In addition, chronic alcohol use can raise the risk for one to develop liver cancer.

The Immune System

The immune system is a very extensive network of structures that protect the body from dangerous organisms and helps in repairing tissue damage associated with infection.

Chronic and heavy alcohol consumption alters the functioning of these cells and structures, and it may even kill existing cells. Chronic alcohol abuse weakens your immune system over the long term. It increases the risk of contracting infections, and it can lead to inflammation in numerous organ systems, which can also increase the risk that you will contract viral or bacterial infections.

Liver damage associated with chronic alcohol abuse can also increase the chances that you will contract many different types of infectious diseases.

The Gastrointestinal System

The gastrointestinal system (stomach and intestines) is one of the first systems in the body that is exposed to alcohol when you drink. Chronic abusers of alcohol will often have significant damage to their gastrointestinal system.

Issues that can occur as a result of heavy alcohol abuse include a reduction in the number of beneficial bacteria within the system and an increase in the number of potentially harmful bacteria in the system, lesions in the stomach or intestines, and the development of ulcers.

The Respiratory System

Chronic use of alcohol can damage the lining in the lungs that traps infectious particles before they reach the lungs. This can lead to many respiratory issues, including tuberculosis and other infections.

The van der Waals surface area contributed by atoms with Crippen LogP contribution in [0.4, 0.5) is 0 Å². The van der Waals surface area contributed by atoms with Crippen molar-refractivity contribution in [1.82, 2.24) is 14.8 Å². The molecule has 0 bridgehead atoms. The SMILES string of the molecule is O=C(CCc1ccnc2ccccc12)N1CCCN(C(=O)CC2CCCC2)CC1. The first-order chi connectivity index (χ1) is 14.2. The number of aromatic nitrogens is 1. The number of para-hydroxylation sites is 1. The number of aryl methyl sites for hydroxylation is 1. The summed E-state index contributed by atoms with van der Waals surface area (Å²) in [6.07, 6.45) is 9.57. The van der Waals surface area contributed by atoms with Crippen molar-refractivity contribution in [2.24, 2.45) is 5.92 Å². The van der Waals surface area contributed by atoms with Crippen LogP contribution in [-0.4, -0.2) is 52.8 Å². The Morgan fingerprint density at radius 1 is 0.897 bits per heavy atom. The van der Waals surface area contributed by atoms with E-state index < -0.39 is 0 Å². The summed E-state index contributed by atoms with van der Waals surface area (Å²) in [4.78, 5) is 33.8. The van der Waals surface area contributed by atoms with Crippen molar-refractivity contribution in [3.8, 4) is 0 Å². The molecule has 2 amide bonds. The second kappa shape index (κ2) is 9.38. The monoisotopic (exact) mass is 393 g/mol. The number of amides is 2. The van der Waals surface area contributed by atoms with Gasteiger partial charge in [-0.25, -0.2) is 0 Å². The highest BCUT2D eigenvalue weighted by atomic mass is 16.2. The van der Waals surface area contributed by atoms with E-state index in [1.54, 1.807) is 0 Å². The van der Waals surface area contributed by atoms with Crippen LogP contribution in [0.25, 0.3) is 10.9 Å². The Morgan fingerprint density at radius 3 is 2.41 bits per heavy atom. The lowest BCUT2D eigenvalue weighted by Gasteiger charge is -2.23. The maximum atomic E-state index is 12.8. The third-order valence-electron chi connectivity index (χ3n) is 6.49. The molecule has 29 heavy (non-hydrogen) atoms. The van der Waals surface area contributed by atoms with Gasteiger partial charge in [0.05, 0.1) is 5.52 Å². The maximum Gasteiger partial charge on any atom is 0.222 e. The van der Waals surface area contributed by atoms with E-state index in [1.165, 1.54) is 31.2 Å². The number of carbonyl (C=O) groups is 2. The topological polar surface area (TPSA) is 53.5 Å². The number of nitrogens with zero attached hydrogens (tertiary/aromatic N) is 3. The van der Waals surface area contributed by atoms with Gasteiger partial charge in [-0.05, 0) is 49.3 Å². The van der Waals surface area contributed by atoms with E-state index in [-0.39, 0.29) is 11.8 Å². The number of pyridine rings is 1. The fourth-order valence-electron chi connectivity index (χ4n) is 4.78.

Other Problems

The effect of alcohol use and abuse on the body may not be a direct result of alcohol interacting with tissues. For instance, chronic abusers of alcohol are far more likely to be divorced, involved in accidents, experience head injuries, and be victims of a crime. These situations can lead to significant distress that can further result in physical issues, such as a weakened immune system and other potential system damage. 

Chronic use of alcohol can also interfere with your desire or ability to maintain personal hygiene or engage in self-care, which can lead to a variety of serious physical issues.

Those who abuse alcohol on a long-term basis are far more likely to have some other co-occurring diagnosable psychiatric issue, which increases the risk for ill health and early mortality.

If you abuse alcohol, seek help. The effects on the body can be widespread and severe.


(January 2018) Fact Sheets – Alcohol Use and Your Health. U.S. Centers for Disease Control and Prevention. from

(April 2018) How Acute and Chronic Alcohol Consumption Modulate Multiple Neurotransmitter Systems: A Review of Clinical PET Neuroimaging. Journal of Alcohol and Drug Dependence. from

(April 2018) Risk thresholds for alcohol consumption: combined analysis of individual-participant data for 599 912 current drinkers in 83 prospective studies. The Lancet. from

(April 2019) Alcohol and Heart Health. American Heart Association. from

(2015) The Immune system. Garland Science. from

(February 2015) The gastrointestinal microbiome: Alcohol effects on the composition of intestinal microbiota. Alcohol Research: Current Reviews. from

(2015) Alcohol use as a risk factor in infections and healing: a clinician’s perspective. Alcohol research: Current Reviews. from